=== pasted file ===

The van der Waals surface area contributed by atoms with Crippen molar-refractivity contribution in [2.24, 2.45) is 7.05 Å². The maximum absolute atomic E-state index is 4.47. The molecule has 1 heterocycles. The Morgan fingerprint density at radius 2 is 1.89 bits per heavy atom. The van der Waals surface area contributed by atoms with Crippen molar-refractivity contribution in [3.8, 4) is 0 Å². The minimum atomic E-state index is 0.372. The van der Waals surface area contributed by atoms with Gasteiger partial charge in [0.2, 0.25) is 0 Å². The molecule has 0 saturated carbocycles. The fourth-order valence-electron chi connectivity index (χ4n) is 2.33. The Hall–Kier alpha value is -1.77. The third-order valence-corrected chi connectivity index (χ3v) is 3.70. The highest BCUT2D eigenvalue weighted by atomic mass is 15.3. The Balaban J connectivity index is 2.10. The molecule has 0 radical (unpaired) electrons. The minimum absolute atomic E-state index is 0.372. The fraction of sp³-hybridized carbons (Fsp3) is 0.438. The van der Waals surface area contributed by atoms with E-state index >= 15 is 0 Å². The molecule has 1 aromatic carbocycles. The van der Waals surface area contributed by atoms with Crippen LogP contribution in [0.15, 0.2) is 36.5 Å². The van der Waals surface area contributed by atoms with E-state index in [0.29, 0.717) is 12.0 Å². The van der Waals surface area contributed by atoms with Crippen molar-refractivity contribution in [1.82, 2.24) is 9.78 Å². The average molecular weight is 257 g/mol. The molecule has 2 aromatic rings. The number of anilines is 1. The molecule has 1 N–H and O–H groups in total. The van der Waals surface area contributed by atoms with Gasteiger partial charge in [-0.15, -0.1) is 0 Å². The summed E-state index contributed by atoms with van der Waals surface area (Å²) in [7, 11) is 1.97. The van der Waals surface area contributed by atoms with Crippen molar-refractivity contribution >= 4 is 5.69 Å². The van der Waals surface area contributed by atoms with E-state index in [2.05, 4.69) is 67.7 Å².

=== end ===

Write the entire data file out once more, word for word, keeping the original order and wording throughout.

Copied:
The van der Waals surface area contributed by atoms with Crippen molar-refractivity contribution in [2.24, 2.45) is 7.05 Å². The maximum absolute atomic E-state index is 4.47. The molecule has 1 heterocycles. The Morgan fingerprint density at radius 2 is 1.89 bits per heavy atom. The van der Waals surface area contributed by atoms with Crippen molar-refractivity contribution in [3.8, 4) is 0 Å². The minimum atomic E-state index is 0.372. The van der Waals surface area contributed by atoms with Gasteiger partial charge in [0.2, 0.25) is 0 Å². The molecule has 0 saturated carbocycles. The fourth-order valence-electron chi connectivity index (χ4n) is 2.33. The Hall–Kier alpha value is -1.77. The third-order valence-corrected chi connectivity index (χ3v) is 3.70. The highest BCUT2D eigenvalue weighted by atomic mass is 15.3. The Balaban J connectivity index is 2.10. The molecule has 0 radical (unpaired) electrons. The minimum absolute atomic E-state index is 0.372. The fraction of sp³-hybridized carbons (Fsp3) is 0.438. The van der Waals surface area contributed by atoms with E-state index >= 15 is 0 Å². The molecule has 1 aromatic carbocycles. The van der Waals surface area contributed by atoms with Crippen LogP contribution in [0.15, 0.2) is 36.5 Å². The van der Waals surface area contributed by atoms with E-state index in [0.29, 0.717) is 12.0 Å². The van der Waals surface area contributed by atoms with Crippen molar-refractivity contribution in [1.82, 2.24) is 9.78 Å². The average molecular weight is 257 g/mol. The molecule has 2 aromatic rings. The number of anilines is 1. The molecule has 1 N–H and O–H groups in total. The van der Waals surface area contributed by atoms with Gasteiger partial charge in [-0.15, -0.1) is 0 Å². The summed E-state index contributed by atoms with van der Waals surface area (Å²) in [7, 11) is 1.97. The van der Waals surface area contributed by atoms with Crippen molar-refractivity contribution >= 4 is 5.69 Å². The van der Waals surface area contributed by atoms with E-state index in [2.05, 4.69) is 67.7 Å².